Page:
Qatar Petroleum pushes for lower prices on Dukhan and Mesaieed upgrades

24 January 2010

Four bidders in talks for the estimated $1bn contract

Qatar Petroleum (QP) has entered into direct talks with contractors over a $1bn construction contract to upgrade the company’s gas facilities at Dukhan and Mesaieed in an attempt to push contractors’ prices down.

Bids for the engineering, procurement and construction (EPC) contract were submitted on 22 November 2009. MEED reported in December that Paris-based Technip was the frontrunner to win the deal after submitting the lowest bid for the deal (MEED 2:12:2009).

QP has now entered into direct talks with the four companies that submitted prices in December, senior executives at the bidding firms say.

One contractor held direct talks with QP executives on 14-16 January, an executive close to the project says. A second bidder was called for a discussion of prices on 17 January.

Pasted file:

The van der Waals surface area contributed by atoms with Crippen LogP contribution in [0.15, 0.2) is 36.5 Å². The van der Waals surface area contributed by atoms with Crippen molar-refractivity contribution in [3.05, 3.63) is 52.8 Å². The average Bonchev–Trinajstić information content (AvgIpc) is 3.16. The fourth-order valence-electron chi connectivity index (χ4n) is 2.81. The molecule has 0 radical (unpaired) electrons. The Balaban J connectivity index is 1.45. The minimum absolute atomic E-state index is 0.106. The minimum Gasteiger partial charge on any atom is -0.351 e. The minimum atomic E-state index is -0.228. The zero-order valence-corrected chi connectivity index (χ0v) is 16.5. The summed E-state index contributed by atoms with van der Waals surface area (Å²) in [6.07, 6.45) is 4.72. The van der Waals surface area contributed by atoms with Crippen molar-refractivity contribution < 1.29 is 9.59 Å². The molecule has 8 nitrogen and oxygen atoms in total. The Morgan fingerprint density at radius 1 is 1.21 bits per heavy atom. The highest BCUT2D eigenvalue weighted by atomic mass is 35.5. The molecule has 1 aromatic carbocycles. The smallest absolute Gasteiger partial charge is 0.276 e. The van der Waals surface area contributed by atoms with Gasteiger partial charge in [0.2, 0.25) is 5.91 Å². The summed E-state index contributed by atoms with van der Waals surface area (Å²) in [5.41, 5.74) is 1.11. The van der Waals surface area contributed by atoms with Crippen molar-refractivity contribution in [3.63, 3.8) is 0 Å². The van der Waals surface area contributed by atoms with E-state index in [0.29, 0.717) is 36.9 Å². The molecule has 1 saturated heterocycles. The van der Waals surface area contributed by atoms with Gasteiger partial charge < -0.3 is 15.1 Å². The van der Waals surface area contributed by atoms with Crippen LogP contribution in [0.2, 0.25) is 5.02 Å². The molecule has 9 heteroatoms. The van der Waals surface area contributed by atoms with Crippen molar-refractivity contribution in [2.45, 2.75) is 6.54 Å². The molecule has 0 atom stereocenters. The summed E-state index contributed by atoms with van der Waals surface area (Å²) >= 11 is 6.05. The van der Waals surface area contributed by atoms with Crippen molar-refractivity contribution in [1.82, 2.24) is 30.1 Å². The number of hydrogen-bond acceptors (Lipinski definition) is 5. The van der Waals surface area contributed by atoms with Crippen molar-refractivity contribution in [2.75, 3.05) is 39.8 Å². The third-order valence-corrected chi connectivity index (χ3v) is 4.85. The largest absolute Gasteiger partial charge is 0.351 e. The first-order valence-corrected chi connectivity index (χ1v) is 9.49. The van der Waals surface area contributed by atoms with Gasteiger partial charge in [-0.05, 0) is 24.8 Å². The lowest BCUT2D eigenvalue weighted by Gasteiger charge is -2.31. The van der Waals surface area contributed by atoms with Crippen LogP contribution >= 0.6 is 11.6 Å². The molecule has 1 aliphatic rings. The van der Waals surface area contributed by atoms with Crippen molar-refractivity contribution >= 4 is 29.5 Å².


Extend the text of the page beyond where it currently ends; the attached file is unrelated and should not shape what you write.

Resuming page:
Contractors have been asked to provide new prices by the middle of February, one executive says. QP will carry out a final cost evaluation before making a decision on the deal in March, he adds.

QP had planned to award the deal by the end of 2009, but the state energy giant most recently told contractors not to expect an award until early April.

Firms bidding on the deal include France’s Technip, Italy’s Saipem, the UK’s Petrofac and a group of Athens-based Consolidated Contractors Company with the US’ Black & Veatch.

QP delayed the deadline for commercial bids twice in 2009 as it sought to give its in-house team time to finalise the front-end engineering and design (FEED) phase of the project. FEED was originally carried out by Australia’s WorleyParsons.

The winning contractor will build an acid-gas removal unit and an amine sweetening plant at Mesaieed as part of the deal.  The 750-million-cubic-feet-a-day (cf/d) plant will provide gas supplies to Qatar’s petrochemicals and power plants.

The acid-gas removal unit at the onshore Dukhan field, with a capacity to process 450 cf/d of gas from the Khuff reservoir.

This is not the first time that Qatar has entered into direct talks with contractors in a bid to reduce construction costs. MEED reported earlier in January that Qatar Liquefied Gas Company would enter into direct talks over its plateau maintenance project to maintain output at its Qatargas I complex in a similar move to cut prices (MEED 22:1:2009).

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